2.  Know where you are going to move, and only hit the open market when you are 100% committed to selling. You might get an offer the first day.
  3.  Showing the house is inconvenient but necessary – the more you do it, the better your chances.  Be ready to show the house on the day it hits the open market – and expect dozens of lookers to visit in the first 7-10 days.
  4.  Do two things to make a great first impression; spruce up the curb appeal and insist on top-quality photos.
  5.  Be smart about price.
  6.  Ask agents about bidding war strategies, and recent experiences.  Spreading out the offers on your coffee table and picking one isn’t a strategy.
  7.  Avoid gimmicks like range pricing or ‘coming soon’.  A clean, straight-forward approach is attractive to buyers.
  8.  Determine if a company brand name is a benefit or a crutch.
  9.  Real estate ‘teams’ means you get passed around. Make sure to identify who handles the buyer inquiries, and that they are top-notch sales people.
  10. The buyers you want to attract – the ones that pay too much – are represented by lousy agents who don’t know the difference.  Get Good Help – hire a listing agent who can carry any agent to the finish line.

Home Buyers

  1. See more houses in person.  You have to keep your chops up, because low inventory causes complacency.  If all you do is shop online, you’ll look for any reason NOT to buy, and stay home. But there are no perfect houses.
  2.  Start looking at least six months before your lease is up.
  3. There aren’t many rules, and every listing agent is different.  Work with an agent who has a track record getting buyers to the finish line.
  4.  Don’t expect much from sellers regarding repairs.
  5.  Be open to fixers. To get more comfortable, line up contractors in advance and ask for a sample quote so you know what to expect.
  6.  Expand the target zone, but buy in a great school district.
  7.  If affordability is an issue, compromise on size before location. You can always add on later.
  8.  Properly evaluate the negatives, and the appropriate discounts.
  9.  Know what to do in a bidding war.
  10.  Your agent should suggest an offer price, and a strategy behind it.

These are some basic, general tips, but the best thing you can do is to get an experienced agent on your side – someone who is closing at least a sale per month (check at zillow).  I am available, and would love to assist you!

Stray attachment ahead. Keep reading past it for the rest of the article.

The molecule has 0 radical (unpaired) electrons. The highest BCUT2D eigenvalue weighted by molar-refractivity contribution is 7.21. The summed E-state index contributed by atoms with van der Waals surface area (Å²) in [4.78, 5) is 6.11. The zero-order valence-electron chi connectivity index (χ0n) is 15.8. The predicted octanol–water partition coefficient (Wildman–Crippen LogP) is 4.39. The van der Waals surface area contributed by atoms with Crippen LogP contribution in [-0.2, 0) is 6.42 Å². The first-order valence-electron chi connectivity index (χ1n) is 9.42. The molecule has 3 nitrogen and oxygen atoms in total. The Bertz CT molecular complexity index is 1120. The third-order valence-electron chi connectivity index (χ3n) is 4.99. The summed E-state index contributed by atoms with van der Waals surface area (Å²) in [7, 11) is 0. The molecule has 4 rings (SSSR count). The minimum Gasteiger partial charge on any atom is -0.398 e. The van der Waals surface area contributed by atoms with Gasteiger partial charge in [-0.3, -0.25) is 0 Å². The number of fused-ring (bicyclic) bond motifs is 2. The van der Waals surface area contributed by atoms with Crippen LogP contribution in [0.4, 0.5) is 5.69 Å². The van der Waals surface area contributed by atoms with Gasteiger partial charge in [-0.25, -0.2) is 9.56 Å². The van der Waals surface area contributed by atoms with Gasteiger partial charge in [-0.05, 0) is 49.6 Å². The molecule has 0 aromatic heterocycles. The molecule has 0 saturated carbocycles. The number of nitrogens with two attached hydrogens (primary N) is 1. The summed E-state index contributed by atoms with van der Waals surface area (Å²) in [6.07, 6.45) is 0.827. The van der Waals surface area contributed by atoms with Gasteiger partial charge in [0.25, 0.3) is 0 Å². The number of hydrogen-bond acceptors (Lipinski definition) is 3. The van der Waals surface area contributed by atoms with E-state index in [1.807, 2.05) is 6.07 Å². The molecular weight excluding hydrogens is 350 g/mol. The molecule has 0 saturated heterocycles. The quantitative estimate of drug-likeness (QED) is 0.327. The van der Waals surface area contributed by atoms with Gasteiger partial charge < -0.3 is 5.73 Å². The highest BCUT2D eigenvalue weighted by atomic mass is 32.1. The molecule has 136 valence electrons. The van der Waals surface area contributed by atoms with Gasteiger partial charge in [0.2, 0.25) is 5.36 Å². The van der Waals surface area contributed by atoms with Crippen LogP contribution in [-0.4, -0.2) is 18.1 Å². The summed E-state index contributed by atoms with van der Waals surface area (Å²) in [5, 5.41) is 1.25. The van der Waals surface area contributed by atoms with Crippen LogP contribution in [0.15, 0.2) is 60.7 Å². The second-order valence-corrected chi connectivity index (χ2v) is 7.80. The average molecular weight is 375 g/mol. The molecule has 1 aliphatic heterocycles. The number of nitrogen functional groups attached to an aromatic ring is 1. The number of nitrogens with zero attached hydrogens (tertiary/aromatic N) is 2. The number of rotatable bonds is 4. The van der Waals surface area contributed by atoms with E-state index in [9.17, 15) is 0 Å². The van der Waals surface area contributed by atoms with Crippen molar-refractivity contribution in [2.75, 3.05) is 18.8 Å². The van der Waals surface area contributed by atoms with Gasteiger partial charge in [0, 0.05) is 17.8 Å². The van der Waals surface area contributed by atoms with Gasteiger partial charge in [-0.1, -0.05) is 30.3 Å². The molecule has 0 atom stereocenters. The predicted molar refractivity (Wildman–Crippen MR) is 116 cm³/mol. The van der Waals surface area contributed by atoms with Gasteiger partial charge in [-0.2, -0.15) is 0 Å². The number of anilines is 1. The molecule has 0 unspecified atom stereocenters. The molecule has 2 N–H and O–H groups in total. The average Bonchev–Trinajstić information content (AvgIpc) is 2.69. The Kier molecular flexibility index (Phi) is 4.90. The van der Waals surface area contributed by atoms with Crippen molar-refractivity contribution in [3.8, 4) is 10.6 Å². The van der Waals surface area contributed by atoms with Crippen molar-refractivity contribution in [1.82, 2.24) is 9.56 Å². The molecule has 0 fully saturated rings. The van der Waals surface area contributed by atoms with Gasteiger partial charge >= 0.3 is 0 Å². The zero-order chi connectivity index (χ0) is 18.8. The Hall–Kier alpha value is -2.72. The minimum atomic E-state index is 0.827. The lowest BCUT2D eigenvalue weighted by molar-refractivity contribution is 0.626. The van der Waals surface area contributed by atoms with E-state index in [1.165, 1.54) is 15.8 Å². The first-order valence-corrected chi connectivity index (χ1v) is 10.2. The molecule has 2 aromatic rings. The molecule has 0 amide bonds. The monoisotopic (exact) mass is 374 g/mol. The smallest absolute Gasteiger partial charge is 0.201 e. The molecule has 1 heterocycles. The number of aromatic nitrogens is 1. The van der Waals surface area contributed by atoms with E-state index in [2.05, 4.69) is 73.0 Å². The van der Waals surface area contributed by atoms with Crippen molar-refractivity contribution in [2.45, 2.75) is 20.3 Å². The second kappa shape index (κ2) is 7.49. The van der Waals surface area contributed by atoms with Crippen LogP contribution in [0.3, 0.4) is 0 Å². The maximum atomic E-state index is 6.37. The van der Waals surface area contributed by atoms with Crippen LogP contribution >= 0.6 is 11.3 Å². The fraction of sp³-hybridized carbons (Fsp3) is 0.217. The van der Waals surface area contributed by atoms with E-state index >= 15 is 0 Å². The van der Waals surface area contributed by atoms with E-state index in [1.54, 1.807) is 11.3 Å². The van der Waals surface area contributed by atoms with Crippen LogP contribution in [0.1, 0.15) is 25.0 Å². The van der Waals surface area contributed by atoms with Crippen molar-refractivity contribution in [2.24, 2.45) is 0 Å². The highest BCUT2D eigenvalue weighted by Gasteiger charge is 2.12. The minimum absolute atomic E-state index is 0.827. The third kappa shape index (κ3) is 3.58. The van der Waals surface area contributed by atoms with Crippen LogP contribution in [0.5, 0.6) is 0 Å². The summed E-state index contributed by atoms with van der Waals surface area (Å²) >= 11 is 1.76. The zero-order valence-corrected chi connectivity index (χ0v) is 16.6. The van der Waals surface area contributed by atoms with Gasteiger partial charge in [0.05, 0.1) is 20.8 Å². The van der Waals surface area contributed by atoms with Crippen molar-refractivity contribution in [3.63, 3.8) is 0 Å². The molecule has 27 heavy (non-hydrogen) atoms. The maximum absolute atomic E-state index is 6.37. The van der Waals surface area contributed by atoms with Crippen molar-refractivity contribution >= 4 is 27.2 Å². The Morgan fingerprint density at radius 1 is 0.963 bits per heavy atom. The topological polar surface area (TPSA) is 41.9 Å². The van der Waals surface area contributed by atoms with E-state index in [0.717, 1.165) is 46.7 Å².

Posted by on Jan 1, 2016 in Bidding Wars, Jim's Take on the Market, Listing Agent Practices, Thinking of Buying?, Thinking of Selling?, Tips, Advice & Links | 4 comments

Preparing Your Home to Sell

2015-08-13 13.31.13

Here’s the best reason to fix and clean your house before selling.

It is irresistible for buyers to add up what they think needs to be fixed, and subtract it from your price.  I-R-R-E-S-I-S-T-I-B-L-E.

Some make a sport of it, with both husband and wife scurrying around to see who can find the biggest flaws – and then attach an approximate cost to fix.

But their number is usually double the actual cost, because they aren’t that familiar with the costs, plus they add extra for the hassle factor too.

If a seller is going to get dinged for the damages anyway, they might as well fix them in advance to help the chances of selling for top dollar.

“Can’t we lower the price instead?”

Buyers don’t want to give sellers any credit for pricing in the condition of the home.  If it needs work, they want a break on the price.  They want to deduct their cost expectations from whatever the list price is, and then double-ding you again once they complete their home inspection.

This didn’t matter as much during the frenzy.  But from here on out, we will be experiencing less-than-frenzy conditions.

P.S. I was serious about removing half of the contents.  Most houses are full of the sellers’ valued possessions, but they look like junk to everyone else.

My specific tips here: Tips on Preparing Home for Sale

Get Good Help!

Posted by on Aug 15, 2015 in Jim's Take on the Market, Listing Agent Practices, Thinking of Selling?, Tips, Advice & Links, Why You Should List With Jim | 0 comments

Constant Evolution

Rob Dawg said, quoting this latines.com article:

“Regular marketing doesn’t work anymore.”

Seems the RE industry is at a crossroads.  Marketing or facilitating.  One need only read the quote and see which way the wind has shifted.

Houses are worth different prices to different people on different days.  Employing a marketing strategy that exploits the initial urgency will produce the max value.

P. S. If all agents offered all the same services, it would force consumers to examine the agent’s expertise and track record.

Posted by on Jul 12, 2015 in Auctions, Commission War, Jim's Take on the Market, Listing Agent Practices, The Future, Thinking of Selling?, Tips, Advice & Links, Why You Should List With Jim | 4 comments